TeachEngineering Digital Library

A visual representation of the various curriculum types TeachEngineering offers.

The TeachEngineering Digital Library is a free, online collection of K–12 curricular materials that focus on integrating engineering into science learning.



The TeachEngineering Digital Library is a free resource for both in-school and out-of-school educators to enhance their STEM teaching repertoires. This growing online collection is composed of more than 1,500 original K–12 engineering curricular materials, which were created and tested in classrooms across the nation through teacher/faculty partnerships at engineering colleges. Freely available at TeachEngineering.org, these comprehensive STEM lessons and hands-on activities use engineering to integrate science and math via hands-on, inquiry-based activities relevant to youth (e.g., Engineering in Sports), and are aligned to the Next Generation Science Standards; Common Core State Standards, mathematics; International Technology and Engineering Educators Association Standards; and other science, math, and technology academic standards. A majority of the funding to create these materials was provided by the National Science Foundation.

Typical TeachEngineering hands-on activities use ordinary materials found at grocery and hardware stores.


The K–12 engineering curricular materials provided in the TeachEngineering collection incorporate approaches and skills to help youth view and interact in the real world. The TeachEngineering collection provides educators with reliable curricula to convey the engineering design process, engineering habits of mind, systems thinking, and problem solving.

TeachEngineering’s K–12 materials are presented in five different formats: lessons, hands-on activities, units (groupings of lessons and activities), sprinkles, and maker challenges. The thorough lessons and hands-on activities provide standardized components such as learning objectives, correlated educational standards, background information, activity prep and procedures, vocabulary, engineering connections, embedded assessment activities, and student worksheets and handouts. Some of the most popular activities are also presented as “sprinkles,” which are short “tastes” of engineering designed for quick teacher and nonteacher prep, making these investigations ideal for after-school clubs and other informal environments. Maker challenges are new to the collection, providing teacher prompts for open-ended, self-directed challenges that support the popular maker movement.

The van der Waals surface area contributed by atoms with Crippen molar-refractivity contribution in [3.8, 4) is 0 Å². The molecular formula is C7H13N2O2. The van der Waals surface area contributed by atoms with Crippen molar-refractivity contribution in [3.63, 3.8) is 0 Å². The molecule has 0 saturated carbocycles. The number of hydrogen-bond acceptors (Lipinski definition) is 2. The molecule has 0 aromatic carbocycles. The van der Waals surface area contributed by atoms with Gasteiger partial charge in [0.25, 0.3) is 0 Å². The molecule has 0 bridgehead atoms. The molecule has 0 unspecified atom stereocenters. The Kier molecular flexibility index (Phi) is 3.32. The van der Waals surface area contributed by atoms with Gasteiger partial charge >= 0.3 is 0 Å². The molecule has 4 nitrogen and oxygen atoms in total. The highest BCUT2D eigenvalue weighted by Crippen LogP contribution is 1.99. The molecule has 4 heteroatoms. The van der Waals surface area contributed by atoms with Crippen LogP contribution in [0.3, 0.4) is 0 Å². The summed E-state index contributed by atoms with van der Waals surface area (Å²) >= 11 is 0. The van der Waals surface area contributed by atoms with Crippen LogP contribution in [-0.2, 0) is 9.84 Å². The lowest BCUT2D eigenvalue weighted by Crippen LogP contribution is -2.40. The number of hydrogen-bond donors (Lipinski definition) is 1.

Students often follow the steps of the engineering design process; for example, they prototype, test, and redesign devices or processes to come up with good solutions.


The amount and depth of engineering varies across the curricular types. With lessons and activities from more than 50 different contributors—mainly research-rich U.S. engineering colleges and departments that have been accredited by the Accreditation Board for Engineering and Technology—the collection boasts a wide and deep assortment of topics.

The K–12 curricular materials range from variations on classics (e.g., straw bridges, spaghetti soapbox derby) to activities for AP Calculus and advanced programming classes (e.g., robotics peripheral vision).

Other materials tie engineering to culture, current events, and problem solving (e.g., Harry Potter, Olympic engineering, asteroid impact) or the latest research topics (e.g., next-generation surgical tools in the body, tissue mechanics, gait analysis, quantum dots and colors, Prosthetic Party, Wear’s the Technology?).

Overarching units cover topics such as navigation, energy, motion, forces, simple machines, the solar system, the environment, biomedical engineering/human body, electricity, air pollution, the rock cycle, biodomes, digital mapping, assistive devices, natural disasters, and cells.

Other materials focus on altruistic projects and solving real-world issues (e.g., service-based engineering design projects, redesigning a classroom for the visually impaired, Tippy Tap Plus Piping, Environmental Challenges in China: From Rural Villages to Big Cities, Off-Road Wheelchair Challenge, and Design a Carrying Device for People with Crutches).

A collection of 10 activities describes what you need to plan an Elementary School Engineering Design Field Day for your school or district.

Most activities use everyday supplies found at grocery and hardware stores (e.g., Engineer a Sneaker), whereas others incorporate LEGOs, Arduino, and 3-D printing technologies (e.g., LilyTiny Plus Monsters Are Alive!).

About 100 of the activities also feature two-minute recap videos to quickly show teachers the essence of the activity—with more videos being added every month.

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